There are a number of things you must do to make your multiplayer game truly great. Your users expect an immersive, interactive multi-user experience - one that’s so great they forget they’re playing a game in the first place.
A big part of that is efficiently updating game state in realtime - in other words, seamlessly moving players, carrying out turns, and syncing player actions. There are a number of ways to do this - TCP vs UDP, open source vs hosted infrastructure. But how to power multiplayer games is a topic for another time.
In this post, we’ll look at the social functionality of multiplayer games, all the options available and why social features are so crucial to the success of a multiplayer game. Simply put, players expect to have a voice, and you need to give them it.
Whether it’s a raid party, an entire region of an MMORPG, or 1:1 private chat, gamers require a number of different ways to communicate with one another through simple chat.
Text chat is the simplest way to give your gamers a voice. There are a ton of chat options, from open source protocols like XMPP, to hosted services like PubNub. No matter what option you choose, you can easily build on your basic core messaging with additional chat features like typing indicators, unread message counts and more.
If you want to learn more about the current landscape of chat, check out Building and Powering Chat: The Current Landscape:
Voice chat is heavier-weight than text chat, but necessary for fast-paced games that require rapid communication.
Many game studios choose to offload voice communication to a 3rd party service instead of building it themselves. Recently, EVE Online, a massively successful MMORPG retired their integrated voice chat (as well as separating their chat infrastructure from their game servers). They found that already 0.4% of users were using their native voice chat, and most users were already using third party tools liked Discord and Teamspeak.
In some cases, voice chat delivers something forever timeless:
Push notifications are essential for driving and retaining engagement for mobile games. They re-engage players to log back onto the game, whether it’s a game update, an offer or a message from another player.
There are a number of best practices for push notification strategy. Unique, personalized push notifications on a regular cadence builds trust with your player base and will more likely convert into activity or more business for your game. Timing is key as well, so knowing what time zone your players in gives you an advantage (and keeps you from sending push notifications in the middle of the night). Lastly, you can time push notifications with events that happen in game to bring other connected players into the game at exciting times.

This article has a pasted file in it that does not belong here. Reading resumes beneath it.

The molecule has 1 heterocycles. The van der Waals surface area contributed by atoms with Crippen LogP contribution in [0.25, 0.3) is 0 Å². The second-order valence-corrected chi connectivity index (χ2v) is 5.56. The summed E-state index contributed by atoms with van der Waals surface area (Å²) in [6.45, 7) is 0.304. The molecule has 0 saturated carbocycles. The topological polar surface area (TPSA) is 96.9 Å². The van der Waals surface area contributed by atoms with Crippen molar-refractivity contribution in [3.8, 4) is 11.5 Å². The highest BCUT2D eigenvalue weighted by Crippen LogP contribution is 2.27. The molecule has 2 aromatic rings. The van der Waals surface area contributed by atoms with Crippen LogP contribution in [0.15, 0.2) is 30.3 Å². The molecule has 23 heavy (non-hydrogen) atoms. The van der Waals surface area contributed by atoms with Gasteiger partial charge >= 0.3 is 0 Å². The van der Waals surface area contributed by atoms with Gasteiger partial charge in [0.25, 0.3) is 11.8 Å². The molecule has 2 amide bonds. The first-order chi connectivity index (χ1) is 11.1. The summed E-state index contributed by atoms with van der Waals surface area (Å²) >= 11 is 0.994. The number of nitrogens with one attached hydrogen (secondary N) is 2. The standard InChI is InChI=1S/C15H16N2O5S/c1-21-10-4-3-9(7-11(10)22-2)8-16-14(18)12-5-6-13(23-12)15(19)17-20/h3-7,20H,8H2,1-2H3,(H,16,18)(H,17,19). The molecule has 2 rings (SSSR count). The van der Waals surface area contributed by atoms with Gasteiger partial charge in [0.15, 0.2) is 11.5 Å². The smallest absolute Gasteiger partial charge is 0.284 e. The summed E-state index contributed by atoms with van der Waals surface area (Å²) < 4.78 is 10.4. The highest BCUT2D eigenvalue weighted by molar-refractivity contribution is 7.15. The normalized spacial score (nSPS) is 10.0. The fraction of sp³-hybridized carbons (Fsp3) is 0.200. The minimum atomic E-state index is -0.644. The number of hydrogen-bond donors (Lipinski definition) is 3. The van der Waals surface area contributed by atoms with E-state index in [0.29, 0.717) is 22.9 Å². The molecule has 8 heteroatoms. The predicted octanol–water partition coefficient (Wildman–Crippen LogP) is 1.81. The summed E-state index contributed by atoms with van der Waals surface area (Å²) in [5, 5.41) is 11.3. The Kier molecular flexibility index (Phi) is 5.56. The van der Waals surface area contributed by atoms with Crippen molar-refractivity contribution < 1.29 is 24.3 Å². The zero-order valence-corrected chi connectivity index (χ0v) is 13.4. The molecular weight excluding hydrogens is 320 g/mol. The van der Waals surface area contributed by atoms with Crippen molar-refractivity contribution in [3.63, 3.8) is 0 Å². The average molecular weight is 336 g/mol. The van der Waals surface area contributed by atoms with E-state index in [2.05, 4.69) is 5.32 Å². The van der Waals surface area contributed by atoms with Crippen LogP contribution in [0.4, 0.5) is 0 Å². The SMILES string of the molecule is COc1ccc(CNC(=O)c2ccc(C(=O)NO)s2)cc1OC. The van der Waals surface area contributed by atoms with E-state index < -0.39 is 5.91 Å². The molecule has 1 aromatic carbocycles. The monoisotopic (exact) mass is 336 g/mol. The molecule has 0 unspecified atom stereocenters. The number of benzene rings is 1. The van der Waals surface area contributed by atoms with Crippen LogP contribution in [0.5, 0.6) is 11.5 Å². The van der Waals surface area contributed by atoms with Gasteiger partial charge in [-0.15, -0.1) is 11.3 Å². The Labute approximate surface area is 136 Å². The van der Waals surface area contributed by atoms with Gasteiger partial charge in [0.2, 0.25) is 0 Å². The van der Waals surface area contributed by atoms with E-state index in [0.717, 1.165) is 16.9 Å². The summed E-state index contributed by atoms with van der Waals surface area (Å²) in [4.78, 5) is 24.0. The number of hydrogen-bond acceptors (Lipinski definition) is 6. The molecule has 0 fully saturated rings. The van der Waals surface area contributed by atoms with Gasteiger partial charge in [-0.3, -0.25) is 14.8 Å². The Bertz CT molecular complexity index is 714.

Celebrate the achievements of your players! Giving gamers public recognition for their success, and encouraging others to top them, realtime leaderboards are a great way to drive time on a game.
Leaderboards have been around gaming for decades. The OG leaderboard existed on the rest screen for classic arcade games where users could submit their initials next to their high score. As multiplayer games hit the mainstream, leaderboards are a great way to pit gamers from across the globe against one another, and motivate players to continue playing to top the competition.
And as a game developer, even more fun, they’re incredibly flexible. Geolocation, a wide spectrum of attributes, and player level all give you the opportunity to build in-depth leaderboards to surface the statistics your players love, and players didn’t know they loved.
User lists deliver a realtime view into who’s online and who isn’t. It’s the gateway to social interaction for multiplayer games, and lets you find, invite, and message individual friends or groups. Multiplayer games of all shapes and sizes require a realtime user list.
The core technology for building a realtime user list uses presence events. Presence events assign a UUID to each user then updates when a client joins, leaves, times-out, or changes state. Rather than using traditional request/response and having your system continuously ask “Are you still there? Are you still there? Are you still there?” until the user leaves, consider a HTTP long polling or websockets approach, where events are sent only when changed.
As games become more cross-platform and cross-device, building social features that work seamlessly for each player will become increasingly more challenging. And to differentiate your game from the competition, you need more social features, without sacrificing performance of the game itself.